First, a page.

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liked to write and express himself in writing. to imagine what his personal collection of letters would have looked like, it seems amazing and sad that it does not exist. so one of the ways i found out about him and what he was doing was by looking in the papers of people he wrote to. those papers are sometimes saved. some of the people he was in correspondence with while writing this book were members of the lincoln establishment. many of them were based in the midwest. there was a lincoln industry in the midwest. many of them were involved in various lincoln associations. there is the lincoln national life association import when, indiana. -- in port wayne, indiana.
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and popularized the history of lincoln and helped people collect lincoln ,elated paraphernalia signatures, original photos. themngton reached out to when he started his work and he wanted to know if they had any information about somebody like elizabeth tetley. he made one trip out to illinois and that is where he found out about lincoln's barber in springfield. he had been born in haiti and immigrated to the united states and became a prominent figure. membersmost part, the of the lincoln establishment were helpful to washington. .hey received his letters he said, i am doing this, they
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were encouraging and said it would make a good book. of linktone --n lincolniana, as washington called it, he got a book contract with the help of the library of congress. there were some difficulties to this. mostly in the attitude of a professor at the university of illinois who was the leading academic historian of lincoln at that time. the book,portive of randall was an important person to have your stamp of approval from. and randall appreciated the book but he pigeonholed washington as a writer of folklore. he kind of labeled the book as, this is not really history. he compared it in a letter to a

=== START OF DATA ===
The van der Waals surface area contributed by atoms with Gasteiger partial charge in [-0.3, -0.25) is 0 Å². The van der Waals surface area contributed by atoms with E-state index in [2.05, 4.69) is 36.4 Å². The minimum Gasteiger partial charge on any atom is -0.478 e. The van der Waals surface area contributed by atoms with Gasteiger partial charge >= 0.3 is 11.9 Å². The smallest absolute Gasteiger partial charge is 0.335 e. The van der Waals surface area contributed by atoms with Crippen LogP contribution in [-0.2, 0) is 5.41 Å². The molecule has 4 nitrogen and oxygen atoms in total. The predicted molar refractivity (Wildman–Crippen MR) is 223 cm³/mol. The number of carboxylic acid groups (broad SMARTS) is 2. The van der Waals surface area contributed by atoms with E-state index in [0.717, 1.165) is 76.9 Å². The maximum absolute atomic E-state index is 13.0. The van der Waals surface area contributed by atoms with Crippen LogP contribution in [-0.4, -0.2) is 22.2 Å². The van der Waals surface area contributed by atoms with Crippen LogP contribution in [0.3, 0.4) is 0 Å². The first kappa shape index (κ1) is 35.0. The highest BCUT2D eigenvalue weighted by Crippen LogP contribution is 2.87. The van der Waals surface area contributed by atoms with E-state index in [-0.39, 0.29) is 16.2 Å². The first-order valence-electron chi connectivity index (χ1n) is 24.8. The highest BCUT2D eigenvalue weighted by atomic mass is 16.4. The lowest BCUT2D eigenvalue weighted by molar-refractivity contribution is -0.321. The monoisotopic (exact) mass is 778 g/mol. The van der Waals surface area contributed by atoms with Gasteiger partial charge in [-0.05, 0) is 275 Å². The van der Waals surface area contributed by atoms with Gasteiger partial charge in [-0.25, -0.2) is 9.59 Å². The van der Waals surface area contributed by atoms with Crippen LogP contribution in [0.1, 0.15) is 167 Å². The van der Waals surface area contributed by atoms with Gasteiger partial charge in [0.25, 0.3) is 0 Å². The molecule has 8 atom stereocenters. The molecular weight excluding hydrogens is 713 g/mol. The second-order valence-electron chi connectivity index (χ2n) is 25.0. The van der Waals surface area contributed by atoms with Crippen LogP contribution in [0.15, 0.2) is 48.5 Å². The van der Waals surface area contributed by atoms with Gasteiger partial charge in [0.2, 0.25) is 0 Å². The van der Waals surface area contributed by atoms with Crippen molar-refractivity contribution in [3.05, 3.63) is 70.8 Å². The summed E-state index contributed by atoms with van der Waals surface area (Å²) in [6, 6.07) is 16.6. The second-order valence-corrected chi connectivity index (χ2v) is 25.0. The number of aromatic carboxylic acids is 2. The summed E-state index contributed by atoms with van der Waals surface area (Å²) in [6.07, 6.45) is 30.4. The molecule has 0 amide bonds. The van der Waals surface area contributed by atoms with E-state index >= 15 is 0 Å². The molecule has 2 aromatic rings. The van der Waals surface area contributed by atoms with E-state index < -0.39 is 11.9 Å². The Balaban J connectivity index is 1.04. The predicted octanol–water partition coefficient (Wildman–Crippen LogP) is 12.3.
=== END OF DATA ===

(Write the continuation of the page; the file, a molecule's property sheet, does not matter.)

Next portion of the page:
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knee grow spiritual -- negro spiritual. an expression of the racial feeling. in a way that was kind of patronizing and reducing washington to only being a black writer writing about black things, instead of what he aspired to be, which was a real historian dealing with evidence and facts and research. so there was this dynamic to some extent with randall. so it was interesting to see that play out. >> you mentioned elizabeth tetley. she and one of her books are one of the major motivations for washington writing this book. there has long been speculation about whether elizabeth was the true author of the book, behind the scenes, which was a controversial book at that time. or whether it had been ghostwritten. there was a charge before